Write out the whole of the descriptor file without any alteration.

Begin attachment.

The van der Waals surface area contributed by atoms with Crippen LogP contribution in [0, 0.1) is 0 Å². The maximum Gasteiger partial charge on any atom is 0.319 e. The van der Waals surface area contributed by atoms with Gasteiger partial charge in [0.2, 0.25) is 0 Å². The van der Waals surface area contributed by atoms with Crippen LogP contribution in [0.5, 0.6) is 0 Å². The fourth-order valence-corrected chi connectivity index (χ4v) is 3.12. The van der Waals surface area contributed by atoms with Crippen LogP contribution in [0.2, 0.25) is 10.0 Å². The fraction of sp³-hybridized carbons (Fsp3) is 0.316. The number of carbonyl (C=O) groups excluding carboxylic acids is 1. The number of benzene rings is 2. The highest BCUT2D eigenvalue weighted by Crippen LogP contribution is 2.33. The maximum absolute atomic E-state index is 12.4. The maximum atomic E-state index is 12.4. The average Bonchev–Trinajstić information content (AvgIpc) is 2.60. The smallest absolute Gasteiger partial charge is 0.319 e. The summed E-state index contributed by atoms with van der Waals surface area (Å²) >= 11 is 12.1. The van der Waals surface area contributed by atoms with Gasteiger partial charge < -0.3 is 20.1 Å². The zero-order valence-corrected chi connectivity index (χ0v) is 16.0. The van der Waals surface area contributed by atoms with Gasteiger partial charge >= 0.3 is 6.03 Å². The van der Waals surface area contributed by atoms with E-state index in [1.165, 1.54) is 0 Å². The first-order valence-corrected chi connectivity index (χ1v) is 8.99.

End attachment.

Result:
The van der Waals surface area contributed by atoms with Crippen LogP contribution in [0, 0.1) is 0 Å². The maximum Gasteiger partial charge on any atom is 0.319 e. The van der Waals surface area contributed by atoms with Gasteiger partial charge in [0.2, 0.25) is 0 Å². The van der Waals surface area contributed by atoms with Crippen LogP contribution in [0.5, 0.6) is 0 Å². The fourth-order valence-corrected chi connectivity index (χ4v) is 3.12. The van der Waals surface area contributed by atoms with Crippen LogP contribution in [0.2, 0.25) is 10.0 Å². The fraction of sp³-hybridized carbons (Fsp3) is 0.316. The number of carbonyl (C=O) groups excluding carboxylic acids is 1. The number of benzene rings is 2. The highest BCUT2D eigenvalue weighted by Crippen LogP contribution is 2.33. The maximum absolute atomic E-state index is 12.4. The maximum atomic E-state index is 12.4. The average Bonchev–Trinajstić information content (AvgIpc) is 2.60. The smallest absolute Gasteiger partial charge is 0.319 e. The summed E-state index contributed by atoms with van der Waals surface area (Å²) >= 11 is 12.1. The van der Waals surface area contributed by atoms with Gasteiger partial charge < -0.3 is 20.1 Å². The zero-order valence-corrected chi connectivity index (χ0v) is 16.0. The van der Waals surface area contributed by atoms with Gasteiger partial charge >= 0.3 is 6.03 Å². The van der Waals surface area contributed by atoms with E-state index in [1.165, 1.54) is 0 Å². The first-order valence-corrected chi connectivity index (χ1v) is 8.99.